Formation of coal, oil and gas:The branch of geology that has the greatest economic importance worldwide is the study of fossil fuels (coal, oil and natural gas): they form by diagenetic processes that alter material made up of the remains of organisms. The places where the original organic material forms can be understood by studying depositional processes, but the formation of coal from plant material and the migration of volatile hydrocarbons as oil and gas require an understanding of the diagenetic history of the sedimentary rocks where they are found.
Heavy oil and Tar sands:Heavy oil seeping out on the surface has been known for a long time and this was easy to exploit for use in small quantities. Even after drilling for oil became successful (in 1857 in Pennsylvania), mining for heavy oil continued in many parts of the world including Germany. In southern California (Ventura and Los Angeles basins) oil was mined from the early 1860s to the 1890s because the heavy oil would not ﬂow to the wells.
The door to hell:The door to heel is a field of natural gas in Darweza, Turkmenistan which was discovered in 1971. It is in the middle of the Karakum Desert, about 260 kilometres (160 mi) north ofAshgabat. The gas reserve found here is one of the largest in the world. The name "Door to Hell" was given to the field by the locals, referring to the fire, boiling mud, and orange flames in the large crater, which has a diameter of 70 metres (230 ft). The hot spots range over an area with a width of 60 metres (200 ft) and to a depth of about 20 metres (66 ft).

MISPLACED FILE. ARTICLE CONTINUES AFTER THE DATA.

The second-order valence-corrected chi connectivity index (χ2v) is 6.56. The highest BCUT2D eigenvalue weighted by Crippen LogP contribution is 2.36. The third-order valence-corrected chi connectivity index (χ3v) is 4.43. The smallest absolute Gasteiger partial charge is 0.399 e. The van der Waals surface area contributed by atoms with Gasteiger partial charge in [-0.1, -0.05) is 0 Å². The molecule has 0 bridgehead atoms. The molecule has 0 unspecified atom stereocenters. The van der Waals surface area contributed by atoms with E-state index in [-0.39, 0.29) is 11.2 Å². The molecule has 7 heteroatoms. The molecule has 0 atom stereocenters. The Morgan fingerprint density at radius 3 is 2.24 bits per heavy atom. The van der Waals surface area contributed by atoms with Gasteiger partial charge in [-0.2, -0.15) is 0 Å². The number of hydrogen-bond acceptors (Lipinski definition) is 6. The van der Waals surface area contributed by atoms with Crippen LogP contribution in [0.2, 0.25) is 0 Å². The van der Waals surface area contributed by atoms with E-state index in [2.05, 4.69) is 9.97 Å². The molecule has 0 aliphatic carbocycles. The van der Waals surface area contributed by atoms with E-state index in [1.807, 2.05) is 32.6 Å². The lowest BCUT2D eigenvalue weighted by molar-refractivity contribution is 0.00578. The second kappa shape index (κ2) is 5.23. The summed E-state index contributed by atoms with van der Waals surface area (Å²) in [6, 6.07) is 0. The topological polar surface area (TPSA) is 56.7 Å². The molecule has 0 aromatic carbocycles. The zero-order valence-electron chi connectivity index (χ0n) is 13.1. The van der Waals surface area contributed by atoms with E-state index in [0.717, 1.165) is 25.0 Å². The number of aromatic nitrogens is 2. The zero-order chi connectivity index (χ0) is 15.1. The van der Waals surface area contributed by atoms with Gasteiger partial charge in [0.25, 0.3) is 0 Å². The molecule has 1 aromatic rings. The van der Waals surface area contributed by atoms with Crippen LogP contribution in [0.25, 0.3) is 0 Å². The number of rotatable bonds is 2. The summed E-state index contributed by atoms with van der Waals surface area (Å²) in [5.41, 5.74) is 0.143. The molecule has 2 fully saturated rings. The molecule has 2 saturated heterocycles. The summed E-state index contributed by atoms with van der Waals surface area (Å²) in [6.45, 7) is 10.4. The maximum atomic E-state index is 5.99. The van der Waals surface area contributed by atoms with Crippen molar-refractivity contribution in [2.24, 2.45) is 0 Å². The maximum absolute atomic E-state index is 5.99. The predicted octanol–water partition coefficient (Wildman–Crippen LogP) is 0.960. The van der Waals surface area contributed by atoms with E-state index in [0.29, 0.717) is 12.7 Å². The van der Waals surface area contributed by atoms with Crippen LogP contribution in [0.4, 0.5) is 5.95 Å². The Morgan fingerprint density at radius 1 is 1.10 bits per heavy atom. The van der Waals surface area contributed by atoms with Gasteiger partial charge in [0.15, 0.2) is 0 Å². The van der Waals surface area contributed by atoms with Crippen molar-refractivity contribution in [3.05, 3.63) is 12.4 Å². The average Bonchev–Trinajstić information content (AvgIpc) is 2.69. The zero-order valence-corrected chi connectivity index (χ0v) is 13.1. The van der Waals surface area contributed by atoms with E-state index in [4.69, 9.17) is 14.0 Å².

Transformaton of Kerogen into Oil with burial and temperature increase:With increasing temperature the chemical bonds in these large molecules (kerogen) are broken and kerogen is transformed into smaller molecules which make up oil and gas. This requires that the temperature must be 80–150◦C over long geological time (typically 1–100 million years). The conversion of kerogen to oil and gas is thus a process which requires both higher temperatures than one ﬁnds at the surface of the earth and a long period of geological time. Only when temperatures of about 80–90◦C are reached, i.e. at 2–3 km depth, does the conversion of organic plant and animal matter to hydrocarbons very slowly begin to take place.
Types of Caprocks in Petroleum System:Caprock is a rock that prevents the ﬂow of a given ﬂuid at a certain temperature and pressure and geochemical conditions. For a long time, the only force causing the movement of oil and gas in the subsurface was believed to be buoyancy. If so, then to form oil and gas accumulation, their migration paths must have been stopped by a roof, i.e., caprock (seal). Clays, shales, carbonates, evaporites, and their combinations can form caprocks. The same rocks react differently to different ﬂuids.